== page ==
Red jingle cone fundraiser for MMIWG families faces setback after 40 bags stolen at launch event

A 19-year-old Anishinaabe entrepreneur had her van broken into while she was talking to media in Winnipeg about raising money for MMIWG families through the sale of red jingle cones.

Cones were stolen from van in Winnipeg

Émilie McKinney holds two of the red jingle cones she is selling, of which a portion of the proceeds will go to help families of missing and murdered Indigenous women. (Jeff Stapleton/CBC)

A 19-year-old Anishinaabe entrepreneur who wants to help support the families of missing and murdered Indigenous women and girls (MMIWG) suffered a setback Thursday, when her van was broken into while she was talking to media in Winnipeg about the initiative.

Émilie McKinney began selling red jingle dress cones online on Thursday to help support the families.

"A lot of times [families are] in poverty or else they have a lack of support and doing this would be a great help for them," said McKinney.

McKinney is the owner of Anishinaabe Bimishimo Corporation, a business that manufactures and sells jingle cones, decorative metal cones and lids that powwow dancers sew on to dresses to make a jingling sound. 

She said she was inspired to give back to the families of missing and murdered Indigenous women after reading Facebook posts of fundraisers and wondering where the money was going to.

"It's something that I wanted to do, something new to show more of a positive influence to other people and organizations and businesses that when you host an MMIWG event, a portion of the proceeds should go to the families who are affected," said McKinney.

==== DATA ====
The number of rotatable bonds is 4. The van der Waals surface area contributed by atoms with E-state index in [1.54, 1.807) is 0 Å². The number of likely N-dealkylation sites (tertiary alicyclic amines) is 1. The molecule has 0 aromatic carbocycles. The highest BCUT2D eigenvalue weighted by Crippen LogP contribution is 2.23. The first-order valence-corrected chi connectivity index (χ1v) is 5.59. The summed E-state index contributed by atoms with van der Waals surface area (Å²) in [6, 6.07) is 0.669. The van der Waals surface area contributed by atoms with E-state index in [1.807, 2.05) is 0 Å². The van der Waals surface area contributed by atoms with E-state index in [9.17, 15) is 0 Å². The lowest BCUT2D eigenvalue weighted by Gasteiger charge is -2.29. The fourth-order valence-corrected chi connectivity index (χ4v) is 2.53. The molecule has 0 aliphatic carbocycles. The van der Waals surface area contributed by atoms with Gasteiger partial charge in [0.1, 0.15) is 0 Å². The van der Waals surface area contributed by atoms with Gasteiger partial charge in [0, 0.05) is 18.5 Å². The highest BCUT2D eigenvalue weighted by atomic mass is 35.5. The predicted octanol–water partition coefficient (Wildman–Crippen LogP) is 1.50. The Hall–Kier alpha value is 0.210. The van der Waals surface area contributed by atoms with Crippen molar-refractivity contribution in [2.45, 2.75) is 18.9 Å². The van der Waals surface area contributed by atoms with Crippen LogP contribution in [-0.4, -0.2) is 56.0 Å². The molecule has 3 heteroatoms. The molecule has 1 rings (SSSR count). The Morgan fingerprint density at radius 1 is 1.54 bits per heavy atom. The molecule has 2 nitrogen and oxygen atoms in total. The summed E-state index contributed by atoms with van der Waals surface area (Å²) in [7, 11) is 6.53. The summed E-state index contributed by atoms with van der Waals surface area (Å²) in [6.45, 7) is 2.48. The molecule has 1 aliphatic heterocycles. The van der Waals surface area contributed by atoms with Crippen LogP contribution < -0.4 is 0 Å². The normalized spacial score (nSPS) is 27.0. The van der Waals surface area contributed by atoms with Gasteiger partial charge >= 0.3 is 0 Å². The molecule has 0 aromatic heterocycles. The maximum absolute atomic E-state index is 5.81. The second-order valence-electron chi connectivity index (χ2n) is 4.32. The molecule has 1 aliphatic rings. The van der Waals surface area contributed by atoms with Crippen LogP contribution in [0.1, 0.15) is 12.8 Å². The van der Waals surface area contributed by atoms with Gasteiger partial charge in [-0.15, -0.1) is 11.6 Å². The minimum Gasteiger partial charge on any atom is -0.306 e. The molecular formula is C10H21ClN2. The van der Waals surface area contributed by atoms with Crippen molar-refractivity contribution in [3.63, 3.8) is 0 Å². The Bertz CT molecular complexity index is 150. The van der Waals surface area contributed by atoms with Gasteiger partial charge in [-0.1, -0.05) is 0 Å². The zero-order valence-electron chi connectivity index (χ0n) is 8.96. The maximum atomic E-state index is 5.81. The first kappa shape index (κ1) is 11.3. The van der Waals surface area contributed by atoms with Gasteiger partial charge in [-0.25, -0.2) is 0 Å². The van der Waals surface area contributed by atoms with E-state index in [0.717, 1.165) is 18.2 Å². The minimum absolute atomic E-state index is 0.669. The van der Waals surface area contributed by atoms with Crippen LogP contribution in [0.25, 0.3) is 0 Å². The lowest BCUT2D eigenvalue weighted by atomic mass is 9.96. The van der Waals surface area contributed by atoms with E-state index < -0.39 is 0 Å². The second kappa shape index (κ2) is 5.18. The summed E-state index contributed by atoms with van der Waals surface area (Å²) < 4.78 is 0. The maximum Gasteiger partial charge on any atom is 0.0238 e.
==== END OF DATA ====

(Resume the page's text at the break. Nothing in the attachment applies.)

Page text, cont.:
The red jingle cones have a distinct logo printed on. (Jeff Stapleton/CBC)

The three groups that will be receiving proceeds from the sales are Swan Lake First Nation Women and Mens Group, Manitoba Keewatinowi Okimakanak and the Ma Mawi Wi Chi Itata Centre.

Diane Redsky, executive director of the Ma Mawi Wi Chi Itata Centre, said she was happy to find out her organization would be one of the beneficiaries.

"There's a whole bunch of work that needs to be done with supporting our families of the missing and murdered indigenous women and girls because the healing process is not short term, it's long term," said Redsky.

"I think it's really courageous and inspirational to have a young woman use her network and her skills and her strengths and her kindness to raise awareness on a really important and critical issue."

Émilie McKinney talks about the red jingle cone fundraiser:

Red jingle cone fundraiser for MMIWG

3 years ago
Duration 2:07
Red jingle cone fundraiser for MMIWG families faces setback after 40 bags stolen at launch event.

Theft puts damper on event

During the product launch event held at the Ma Mawi Wi Chi Itata Centre on King Street Thursday, 40 bags of new cones worth over $2,000 were stolen from McKinney's van along with other items.

"It's very unfortunate, you have a small business owner, a local business and you would think that a community would support local but here some people think otherwise. It's just unfortunate," said McKinney.

She said the only two stores that carry her cones in Winnipeg are Teekca's Aboriginal Boutique and Marshall's Fabric.

"Any other store or individuals who are selling red jingle cones... please call the authorities or please let us know because they are stolen products," said McKinney.

Gayle Pruden and Teagan Lowry wearing jingle dresses with red cones. McKinney is hoping people on the powwow trail will support her new initiative. (Jeff Stapleton/CBC)


Lenard Monkman is Anishinaabe from Lake Manitoba First Nation, Treaty 2 territory. He has been an associate producer with CBC Indigenous since 2016. Follow him on Twitter: @Lenardmonkman1

With files from Susan Magas